TITLE

Eco-Damage at the Border

PUB. DATE
April 2007
SOURCE
America;4/16/2007, Vol. 196 Issue 14, p4
SOURCE TYPE
Periodical
DOC. TYPE
Article
ABSTRACT
This article reports the threat to wildlife and habitats due to the increased security at the U.S.-Mexico border. The report by Good Neighbor Environment Board has stated that due to the construction of roads, use of all terrain heavy vehicles and low flying helicopters by the Department of Homeland Security, there has been significant damage to wildlife and environment. The Cabeza Prieta National Wildlife Refuge in Arizona and its 10 most endangered wildlife refuges is also discussed.
ACCESSION #
24625331

 

Related Articles

  • STUCK ON THE DESERT. Nabhan, Gary Paul // Sierra;Mar/Apr2004, Vol. 89 Issue 2, p39 

    Uncovers the conservation problems at the Cabeza Prieta National Wildlife Refuge in Arizona. Description of the refuge; Natural and wildlife resources found in the area; Threats to its ecological condition. INSET: CABEZA PRIETA NATIONAL WILDLIFE REFUGE.

  • Taking Refuge. Slown, John // Planning;Apr2003, Vol. 69 Issue 4, p18 

    Discusses the planning context of the Cabeza Prieta National Wildlife Refuge in southeast of Yuma, Arizona. Preparation of 15-year facility master plan; Implementation of a Comprehensive Conservation Plan; Efforts in saving Soronan pronghorn. INSET: 100 Years of Wildlife Conservation.

  • All that is hidden. Williams, Terry Tempest; Rachles, Ed // Sierra;Mar/Apr93, Vol. 78 Issue 2, p74 

    Discusses the signing of the `Hold Harmless' agreement issued by the Barry M. Goldwater Air Force Range. Protecting the Cabeza Prieta National Wildlife Refuge; Implications of signing the document; Warning to those who sign; More.

  • Lines in the Sand: Movement as a Practice of Spatialization and Wildernization. A case study of the Cabeza Prieta Wilderness, Arizona. Altshul, Katarina // Anthropological Notebooks;2008, Vol. 14 Issue 1, p5 

    Understanding how wilderness emerges as a specific place and space out of specific imaginings and practices is affected by the epistemological paradox of it being at the same time both imagined (i.e. constructed) and real, simultaneously independent and full of human agency. In order to...

  • Along the Devil's Highway. Cahill, Tim // National Geographic Adventure;Aug2006, Vol. 8 Issue 6, p50 

    The article presents the author's experiences of visiting the Cabeza Prieta National Wildlife Refuge in Southern Arizona. The author knew that the area he wished to visit contains the danger of property damage and permanent, painful, disabling, and disfiguring injury or death due to high...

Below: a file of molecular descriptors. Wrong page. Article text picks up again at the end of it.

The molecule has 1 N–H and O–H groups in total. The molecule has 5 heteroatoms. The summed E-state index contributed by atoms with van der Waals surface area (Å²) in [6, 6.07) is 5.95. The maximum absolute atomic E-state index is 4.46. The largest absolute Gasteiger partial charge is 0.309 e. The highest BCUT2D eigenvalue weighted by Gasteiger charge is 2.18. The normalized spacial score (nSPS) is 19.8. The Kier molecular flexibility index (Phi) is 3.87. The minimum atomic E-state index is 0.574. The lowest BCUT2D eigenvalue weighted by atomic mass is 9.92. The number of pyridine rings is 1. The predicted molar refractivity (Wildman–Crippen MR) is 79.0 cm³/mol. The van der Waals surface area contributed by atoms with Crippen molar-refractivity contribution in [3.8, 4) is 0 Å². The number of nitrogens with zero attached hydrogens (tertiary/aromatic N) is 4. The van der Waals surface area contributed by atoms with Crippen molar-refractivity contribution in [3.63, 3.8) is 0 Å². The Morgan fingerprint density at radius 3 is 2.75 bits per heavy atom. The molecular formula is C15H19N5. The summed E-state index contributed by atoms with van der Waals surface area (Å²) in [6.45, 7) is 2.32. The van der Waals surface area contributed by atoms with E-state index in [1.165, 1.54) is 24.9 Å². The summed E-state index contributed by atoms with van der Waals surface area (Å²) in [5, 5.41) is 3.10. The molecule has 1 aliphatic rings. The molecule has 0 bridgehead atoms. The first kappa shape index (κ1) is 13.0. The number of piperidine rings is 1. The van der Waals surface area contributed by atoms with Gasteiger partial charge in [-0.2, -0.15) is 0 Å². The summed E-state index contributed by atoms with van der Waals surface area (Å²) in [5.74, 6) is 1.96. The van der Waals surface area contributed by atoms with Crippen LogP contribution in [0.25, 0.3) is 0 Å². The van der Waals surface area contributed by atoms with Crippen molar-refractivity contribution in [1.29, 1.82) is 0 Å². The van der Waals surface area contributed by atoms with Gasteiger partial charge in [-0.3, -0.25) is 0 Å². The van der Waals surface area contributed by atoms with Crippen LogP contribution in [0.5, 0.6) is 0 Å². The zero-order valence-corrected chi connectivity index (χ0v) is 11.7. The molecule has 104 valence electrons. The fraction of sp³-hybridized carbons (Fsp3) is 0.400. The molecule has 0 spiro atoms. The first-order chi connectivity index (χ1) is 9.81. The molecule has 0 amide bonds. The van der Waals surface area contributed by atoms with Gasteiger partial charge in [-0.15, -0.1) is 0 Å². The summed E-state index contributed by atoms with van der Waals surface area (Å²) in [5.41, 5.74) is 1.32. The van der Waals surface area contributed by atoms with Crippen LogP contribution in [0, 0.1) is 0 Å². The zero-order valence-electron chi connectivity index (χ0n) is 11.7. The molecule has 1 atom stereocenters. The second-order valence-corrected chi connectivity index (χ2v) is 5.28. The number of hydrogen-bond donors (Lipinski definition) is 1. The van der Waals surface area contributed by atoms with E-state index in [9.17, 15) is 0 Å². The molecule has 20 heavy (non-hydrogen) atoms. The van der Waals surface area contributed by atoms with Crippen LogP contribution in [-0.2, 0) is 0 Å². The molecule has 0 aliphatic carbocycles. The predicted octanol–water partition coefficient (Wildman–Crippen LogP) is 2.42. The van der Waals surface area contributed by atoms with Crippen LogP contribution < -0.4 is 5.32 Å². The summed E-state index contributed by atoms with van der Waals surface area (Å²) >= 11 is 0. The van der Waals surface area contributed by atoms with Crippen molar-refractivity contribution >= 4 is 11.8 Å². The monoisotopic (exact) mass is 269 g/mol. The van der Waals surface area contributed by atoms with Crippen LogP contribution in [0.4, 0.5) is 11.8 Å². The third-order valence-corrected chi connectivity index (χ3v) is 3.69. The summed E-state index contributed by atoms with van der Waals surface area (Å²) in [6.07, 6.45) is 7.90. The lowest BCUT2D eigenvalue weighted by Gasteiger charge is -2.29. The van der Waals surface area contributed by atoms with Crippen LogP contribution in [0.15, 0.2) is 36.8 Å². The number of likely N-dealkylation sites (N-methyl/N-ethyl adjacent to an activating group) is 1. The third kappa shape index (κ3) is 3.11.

• APPREHENSION. Marizco, Michael // High Country News;5/15/2006, Vol. 38 Issue 9, p8 

    The article focuses on a human torrent faced by the wildlife officers at the Cabeza Prieta National Wildlife Refuge in Arizona. The Cabeza Prieta National Wildlife Refuge covers a vast expanse of Arizona desert, which shares 56 miles of its border with Mexico. John Schaefer, a wildlife officer...

  • South: 34. Organ Pipe Cactus National Monument. Maxa, Christine // Hiking Arizona;2003, p125 

    Chapter 34 of the book "Hiking Arizona" is presented. It provides information on the hiking destination Organ Pipe Cactus National Monument in the southern region of the state. It says that the monument provides a view of wildlife in an ecosystem in the Sonoran Desert. It cites the Cabeza Prieta...

  • Fence to Carve Up Fragile Border Preserve. Gili, Enrique // La Prensa San Diego;11/26/2008, Vol. 32 Issue 48, p1 

    The article reports that the U.S. Department of Homeland Security is completing construction of a 22- kilometre triple fence along the San Diego-Tijuana border. It states that it is being done over the objections of environmental activists living near the border, who are worried about the toll...

  • Hemmed In. WHEELWRIGHT, JEFF // Discover;Oct2014, Vol. 35 Issue 8, p48 

    The article discusses habitat depletion of animals in the Southwestern U.S., focusing on endangered species in the Cabeza Prieta National Wildlife Refuge in Arizona. Topics include the effects of man-made borders and fences on habitat fragmentation, efforts to monitor animal populations and...

Share

Read the Article

Courtesy of THE LIBRARY OF VIRGINIA

Sorry, but this item is not currently available from your library.

Try another library?
Sign out of this library

Other Topics